The purpose of the lay witness testimony is to inspire people to accept the invitation to live a life as a Christian steward through a life of generous hospitality, a lively faith, and a dedicated discipleship. Lay witnesses have a simple message — to share their own personal stories of living the life of being a faithful steward. Lay witnesses convey powerful stories of transformation. Hearing personal stories can lead to changes of heart and bring about authentic conversion.

During the next several months, I will go into more detail about this exciting new ministry in our diocese. Remember: “You will receive power when the Holy Spirit has come upon you; and you will be my witnesses.”

Having a holy family does not mean a perfect family

As we gather this Christmas to celebrate the mystery of the Incarnation, God becoming man in the womb of the Virgin Mary, it is a clear reminder of how God deeply desires to be with us. In becoming a child born into a human family, the Incarnation speaks to us of how God chose to experience human life from the very beginning so that he could not only be close to us, but so that he could save us.

At Christmas, what speaks to my heart is that he came to us through a human family wanting his holiness, his love, his life to be a part of every human person and every human family. Yes, we call the family of Jesus, Mary and Joseph, the Holy Family, but are not all families called to be holy? Is not the Holy Family the model for all families in good times and in bad, when there are both harmony and problems?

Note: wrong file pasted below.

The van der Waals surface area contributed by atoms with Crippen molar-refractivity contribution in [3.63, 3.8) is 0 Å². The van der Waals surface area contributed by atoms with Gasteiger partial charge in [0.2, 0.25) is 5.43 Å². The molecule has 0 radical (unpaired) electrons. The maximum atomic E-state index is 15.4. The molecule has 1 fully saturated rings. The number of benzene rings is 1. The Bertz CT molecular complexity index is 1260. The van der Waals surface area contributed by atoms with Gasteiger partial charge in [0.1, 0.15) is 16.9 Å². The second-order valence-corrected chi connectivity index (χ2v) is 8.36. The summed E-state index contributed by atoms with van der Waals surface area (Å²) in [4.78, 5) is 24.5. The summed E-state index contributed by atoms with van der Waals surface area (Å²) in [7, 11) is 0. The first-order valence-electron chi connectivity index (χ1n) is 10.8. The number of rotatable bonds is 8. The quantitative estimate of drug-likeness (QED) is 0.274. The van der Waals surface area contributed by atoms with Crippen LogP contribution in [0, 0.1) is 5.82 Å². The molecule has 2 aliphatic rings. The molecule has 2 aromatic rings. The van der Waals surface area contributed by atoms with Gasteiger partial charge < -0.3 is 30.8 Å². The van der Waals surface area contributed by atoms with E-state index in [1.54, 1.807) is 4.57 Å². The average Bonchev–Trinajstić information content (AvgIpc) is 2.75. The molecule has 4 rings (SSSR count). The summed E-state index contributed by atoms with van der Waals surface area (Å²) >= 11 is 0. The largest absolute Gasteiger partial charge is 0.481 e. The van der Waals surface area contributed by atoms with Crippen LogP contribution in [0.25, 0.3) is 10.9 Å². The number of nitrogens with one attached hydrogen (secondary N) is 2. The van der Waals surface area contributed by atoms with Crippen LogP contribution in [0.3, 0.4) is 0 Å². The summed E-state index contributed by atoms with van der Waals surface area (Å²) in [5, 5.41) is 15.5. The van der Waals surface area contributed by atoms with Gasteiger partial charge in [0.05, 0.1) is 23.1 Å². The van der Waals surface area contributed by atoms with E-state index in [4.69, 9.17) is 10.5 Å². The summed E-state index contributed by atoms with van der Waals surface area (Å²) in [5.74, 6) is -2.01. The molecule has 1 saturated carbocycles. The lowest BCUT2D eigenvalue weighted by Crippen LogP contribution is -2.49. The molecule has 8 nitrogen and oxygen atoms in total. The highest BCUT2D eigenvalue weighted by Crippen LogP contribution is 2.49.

Many have an image of the Holy Family as being this perfect little family. But Jesus’ family is not called perfect. It is called the Holy Family. Holy doesn’t mean perfect. That should give all families some hope. It gives me consolation, knowing that I didn’t have the perfect family, but that certain aspects of it were holy.

There is probably not a single family without its problems, though some families may deal with greater problems than others. When we look at family life today, society presents many challenges for raising a healthy, holy, well-integrated family.